Senran Kagura Bon Appetit (PC)

Senran Kagura Bon Appetit is the first major spin-off for the popular Senran Kagura series, ditching the games usual hack & slash affair for some rhythm based action. It also manages to take things in a completely different direction with its cooking contest, with the portable PSVita release now seeing a port to PC – complete with all DLC. Does this port manage to entice you to go back for seconds, or has too many desserts left your stomach upset? Let’s take a look…

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The story for Senran Kagura Bon Appetit sees the legendary shinobi & sushi chef Hanzo creating a cooking competition to find out if any of the shinobi student have the ability to create a super dish. The super dish is a legendary ninja art, and any of the girls up to the task that win will receive a Secret ninja art scroll. The story mode offers individual stories for each of the games characters from the four Shinobi schools. Gone are those occasional moments of seriousness you’d find in the main series, as this spin-off just stays goofy throughout. To be honest it’s all the better for it as it doesn’t need to advance the overall Senran Kagura story arc in any way and allows for some hilarious moments.

This port adds both parts of the PSVita game into the same package, so there’s plenty to play, with each of the girls stories progressing over several stages. You’ll get plenty of unlocks, mainly in the form of lingerie, with each song completed too. There’s actually quite a lot of rewards in a sense as you’ll always find something new unlocking after a stage. Unfortunately there’s not much else to do. Outside of doing stages you’ll likely just be in the dressing room customising characters as the game sticks rigidly to its rhythm aspect and doesn’t budge to offer other gameplay types. The dressing room is where you go to try that new piece of lingerie on your favourite girl. You can customise the characters how you choose, but this mode is a given for the series so not much new to see here.

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Let’s get performance out-of-the-way first. For the most part it works really well. Character models are always of a high quality in this series, for obvious reasons, and they’ve made the transition well from the PSVita to PC. The games stages also seem to benefit from the boost offered by the port to PC, as textures & overall detail has scaled well (although there is still the odd texture lacking here & there) It actually looks quite good at 1080p, bests the PSTV with regards to enjoying the desserts on the big screen. Performance is pretty much rock solid, even on my Ivybridge based laptop – always a must on theses types of games. Luckily the audio doesn’t seem to suffer from any compression effects that might stifle it at all given its a handheld port, as it plods along at a decent quality – with a few catchy songs that’ll stick in your mind for a while. As you’d expect, the game features full voice acting during dialogue and is just as high quality as the rest of the series.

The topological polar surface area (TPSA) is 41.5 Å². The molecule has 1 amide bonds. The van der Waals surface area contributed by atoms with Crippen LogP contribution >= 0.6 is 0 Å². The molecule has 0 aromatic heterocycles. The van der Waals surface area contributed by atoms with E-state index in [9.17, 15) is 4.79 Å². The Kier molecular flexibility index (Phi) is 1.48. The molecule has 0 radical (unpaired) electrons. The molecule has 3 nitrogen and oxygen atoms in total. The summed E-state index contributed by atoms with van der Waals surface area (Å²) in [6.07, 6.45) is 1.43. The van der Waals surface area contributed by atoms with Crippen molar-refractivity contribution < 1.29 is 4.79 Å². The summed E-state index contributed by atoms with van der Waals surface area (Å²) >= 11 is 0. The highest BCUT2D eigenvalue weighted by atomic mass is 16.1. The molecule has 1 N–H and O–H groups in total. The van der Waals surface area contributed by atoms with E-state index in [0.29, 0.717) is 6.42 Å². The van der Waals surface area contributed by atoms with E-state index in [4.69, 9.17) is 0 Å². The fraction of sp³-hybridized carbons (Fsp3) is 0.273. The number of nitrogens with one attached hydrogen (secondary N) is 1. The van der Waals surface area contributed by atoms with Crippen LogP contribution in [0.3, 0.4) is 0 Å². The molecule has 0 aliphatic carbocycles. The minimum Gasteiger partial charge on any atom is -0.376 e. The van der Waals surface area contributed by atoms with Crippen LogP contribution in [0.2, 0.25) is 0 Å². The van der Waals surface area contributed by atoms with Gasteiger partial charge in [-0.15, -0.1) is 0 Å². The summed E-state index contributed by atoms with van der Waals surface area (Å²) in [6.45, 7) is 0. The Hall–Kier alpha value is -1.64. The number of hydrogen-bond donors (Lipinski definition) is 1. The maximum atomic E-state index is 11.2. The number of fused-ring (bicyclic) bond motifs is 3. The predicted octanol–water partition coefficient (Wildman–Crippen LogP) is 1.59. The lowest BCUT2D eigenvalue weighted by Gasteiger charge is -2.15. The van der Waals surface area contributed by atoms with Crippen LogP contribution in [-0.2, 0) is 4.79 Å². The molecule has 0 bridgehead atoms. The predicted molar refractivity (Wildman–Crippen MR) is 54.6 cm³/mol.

So whats that ‘For the most part’ about then? Well, it isn’t always smooth sailing. On my PC (i5 4690/16GB/Fury Nano) the game would occasionally hang upon loading for about 30 seconds – sometimes the screen would flash red during these moments and my PC would reboot! Laptop fared better (i5/8GB/HD4000) as it didn’t suffer these problems, but had its own issues. Textures in the background would occasionally flicker or just be plain black, foreground worked perfectly fine though. With PC’s having a huge amount of variations with the hardware, you could potentially not come across any of these issues – but its better to know its a possibility than not.

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The technical issues didn’t affect the gameplay though to be honest. Bon Apetit is a pure rhythm game that focuses on timely prompts to maximise your score, and the smooth performance means it’s never a hindrance. Whilst it has its own situational spin on the genre, it doesn’t really deviate too much from what is expected of a rhythm game. It does also seem to have the odd quirky difficulty spike that’s actually song dependant oddly enough. You’ll be cruising along till you suddenly hit one of those songs and just scrape through, then the next song starts and it’s a lot easier. As a fan of the genre, it works for me. It doesn’t try to push the envelope but it’s mechanics are well refined.

There’s still cloth break and all the usual ecchi moments you have come to love from the series, only now with some obvious cooking twists. Dominating your opponent will see them served up as a dessert at the end of the round, with the camera adjustable so one can fully appreciate character detail. You could say it’s taken things up a notch, Estival Versus almost catches it with the finishers on offer though, but Bon Appetit still takes the cake with regards to fan service in the series to date.

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Senran Kagura Bon Appetit is a great spin-off for the series. It so different without losing the charm of the series that it’s a release fans will appreciate the most. As a fan of the genre too, there were some annoyances with the game (as well as some frustrating crashes & glitches), but it plays well without raising the bar. If your fed up of hacking & slashing your way to that life & hometown, then take a break with this and enjoy the sugary desserts.

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Geoffrey Wright

Rocking the world of gaming since the Atari 2600, has now settled down to bask in the warmth of moe. Moe is life for a moe connoisseur.